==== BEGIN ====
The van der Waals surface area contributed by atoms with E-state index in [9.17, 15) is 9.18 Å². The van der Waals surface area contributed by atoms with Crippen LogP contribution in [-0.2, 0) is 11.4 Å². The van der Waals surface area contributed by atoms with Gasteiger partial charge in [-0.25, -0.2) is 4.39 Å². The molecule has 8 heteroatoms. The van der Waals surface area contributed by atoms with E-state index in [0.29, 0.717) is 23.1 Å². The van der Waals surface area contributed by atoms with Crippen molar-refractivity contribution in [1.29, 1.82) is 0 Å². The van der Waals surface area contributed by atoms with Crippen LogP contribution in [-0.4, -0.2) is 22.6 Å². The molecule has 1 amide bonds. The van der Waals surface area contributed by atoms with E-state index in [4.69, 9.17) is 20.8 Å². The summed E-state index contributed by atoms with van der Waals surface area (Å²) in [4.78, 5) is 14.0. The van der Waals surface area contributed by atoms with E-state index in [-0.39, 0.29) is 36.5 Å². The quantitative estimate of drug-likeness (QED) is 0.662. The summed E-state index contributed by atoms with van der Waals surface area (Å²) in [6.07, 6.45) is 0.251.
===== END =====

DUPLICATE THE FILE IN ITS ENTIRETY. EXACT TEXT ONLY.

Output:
The van der Waals surface area contributed by atoms with E-state index in [9.17, 15) is 9.18 Å². The van der Waals surface area contributed by atoms with Crippen LogP contribution in [-0.2, 0) is 11.4 Å². The van der Waals surface area contributed by atoms with Gasteiger partial charge in [-0.25, -0.2) is 4.39 Å². The molecule has 8 heteroatoms. The van der Waals surface area contributed by atoms with E-state index in [0.29, 0.717) is 23.1 Å². The van der Waals surface area contributed by atoms with Crippen molar-refractivity contribution in [1.29, 1.82) is 0 Å². The van der Waals surface area contributed by atoms with Crippen LogP contribution in [-0.4, -0.2) is 22.6 Å². The molecule has 1 amide bonds. The van der Waals surface area contributed by atoms with E-state index in [4.69, 9.17) is 20.8 Å². The summed E-state index contributed by atoms with van der Waals surface area (Å²) in [4.78, 5) is 14.0. The van der Waals surface area contributed by atoms with E-state index in [-0.39, 0.29) is 36.5 Å². The quantitative estimate of drug-likeness (QED) is 0.662. The summed E-state index contributed by atoms with van der Waals surface area (Å²) in [6.07, 6.45) is 0.251.